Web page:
The town of Auckland has a remarkably fine appearance, and presents a striking resemblance to some of the best watering-places on the Clyde. Being busy writing, in order to catch the mail, which leaves tomorrow forenoon, I have not had time to go on shore and take a nearer view of it; but some parties who have been report very favourably of it; and, to show the greatest difference between the climate at home and this, I may mention that they regaled themselves with a green gooseberry tart.
The scenery in the bay is really splendid, and the sunrises and sunsets I have seen in it appear to me unsurpassed even by the finest seen in the tropics. Our destination is in the meantime Wellington; and, as we shall have a few days here, I epxect to be able to see something of the country before leaving it.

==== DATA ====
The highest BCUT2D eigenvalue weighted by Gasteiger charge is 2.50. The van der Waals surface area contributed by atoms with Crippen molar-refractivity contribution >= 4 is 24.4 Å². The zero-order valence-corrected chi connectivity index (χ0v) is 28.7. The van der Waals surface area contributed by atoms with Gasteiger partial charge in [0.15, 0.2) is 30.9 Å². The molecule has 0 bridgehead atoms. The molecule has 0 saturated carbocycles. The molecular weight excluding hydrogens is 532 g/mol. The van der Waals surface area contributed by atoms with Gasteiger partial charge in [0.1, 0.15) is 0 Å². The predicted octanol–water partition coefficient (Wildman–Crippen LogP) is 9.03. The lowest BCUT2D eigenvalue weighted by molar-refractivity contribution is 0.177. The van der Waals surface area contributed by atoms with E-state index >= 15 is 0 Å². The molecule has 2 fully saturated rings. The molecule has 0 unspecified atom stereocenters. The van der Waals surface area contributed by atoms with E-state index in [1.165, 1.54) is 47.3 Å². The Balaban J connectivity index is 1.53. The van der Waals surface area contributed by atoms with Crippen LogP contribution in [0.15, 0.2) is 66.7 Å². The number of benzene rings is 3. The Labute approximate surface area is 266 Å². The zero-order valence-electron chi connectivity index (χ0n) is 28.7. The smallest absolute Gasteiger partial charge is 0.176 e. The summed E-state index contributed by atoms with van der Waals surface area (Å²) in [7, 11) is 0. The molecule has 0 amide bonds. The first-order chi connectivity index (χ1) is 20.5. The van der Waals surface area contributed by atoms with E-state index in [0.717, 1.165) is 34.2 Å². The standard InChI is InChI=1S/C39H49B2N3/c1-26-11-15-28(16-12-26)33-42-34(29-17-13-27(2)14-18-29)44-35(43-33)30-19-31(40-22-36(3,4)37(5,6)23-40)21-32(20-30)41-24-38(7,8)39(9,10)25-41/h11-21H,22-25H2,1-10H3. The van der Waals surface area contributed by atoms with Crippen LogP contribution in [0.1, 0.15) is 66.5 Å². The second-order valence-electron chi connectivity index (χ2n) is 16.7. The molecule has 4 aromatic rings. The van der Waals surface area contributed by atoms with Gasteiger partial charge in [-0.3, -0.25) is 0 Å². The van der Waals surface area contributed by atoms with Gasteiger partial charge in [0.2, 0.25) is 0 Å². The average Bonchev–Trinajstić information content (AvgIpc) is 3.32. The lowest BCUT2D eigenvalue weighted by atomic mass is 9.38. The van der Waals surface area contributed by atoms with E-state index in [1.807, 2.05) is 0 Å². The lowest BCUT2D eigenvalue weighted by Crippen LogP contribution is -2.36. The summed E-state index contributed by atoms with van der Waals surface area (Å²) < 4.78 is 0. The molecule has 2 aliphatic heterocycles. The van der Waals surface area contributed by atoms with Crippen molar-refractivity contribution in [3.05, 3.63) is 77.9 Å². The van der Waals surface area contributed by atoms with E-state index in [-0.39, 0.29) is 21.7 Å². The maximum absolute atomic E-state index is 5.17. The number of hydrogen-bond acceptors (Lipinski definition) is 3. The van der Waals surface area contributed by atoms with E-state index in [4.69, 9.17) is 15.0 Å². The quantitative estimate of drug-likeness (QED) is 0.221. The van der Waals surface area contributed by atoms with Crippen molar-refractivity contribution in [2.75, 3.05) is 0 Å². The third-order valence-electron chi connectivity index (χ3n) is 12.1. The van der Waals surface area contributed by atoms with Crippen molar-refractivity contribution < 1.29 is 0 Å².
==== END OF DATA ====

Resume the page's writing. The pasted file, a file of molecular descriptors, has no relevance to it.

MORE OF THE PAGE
The Tornado had on board 247 passengers besides the crew. Of livestock there was 30 sheep, 20 pigs, and 5000 fowls for the use of the first cabin; there was also a cow on board, and, belonging to the various passengers, there were a Leister ram and three ewes; two goats, one of which died on the passage; four or five dogs; a couple of bantams, of which the hen died from the effects of the cold; a canary, and a pair of larks, but the latter, I am sorry to say, died from the effects of the heat.
Sept 25th. A very beautiful morning. We lay at anchor until noon when we made our way with wind and tide towards the pier. We had many visitors come on board us amongst whom was an Emigration agent to see if we were healthy and fit to be landed among them. He took account of our numbers, names and trades. We learned that the mail closed on Monday at 11 o'clock so we sat down in the midst of the bustle to write our first letter to old England and did as we best could although in the greatest confusion.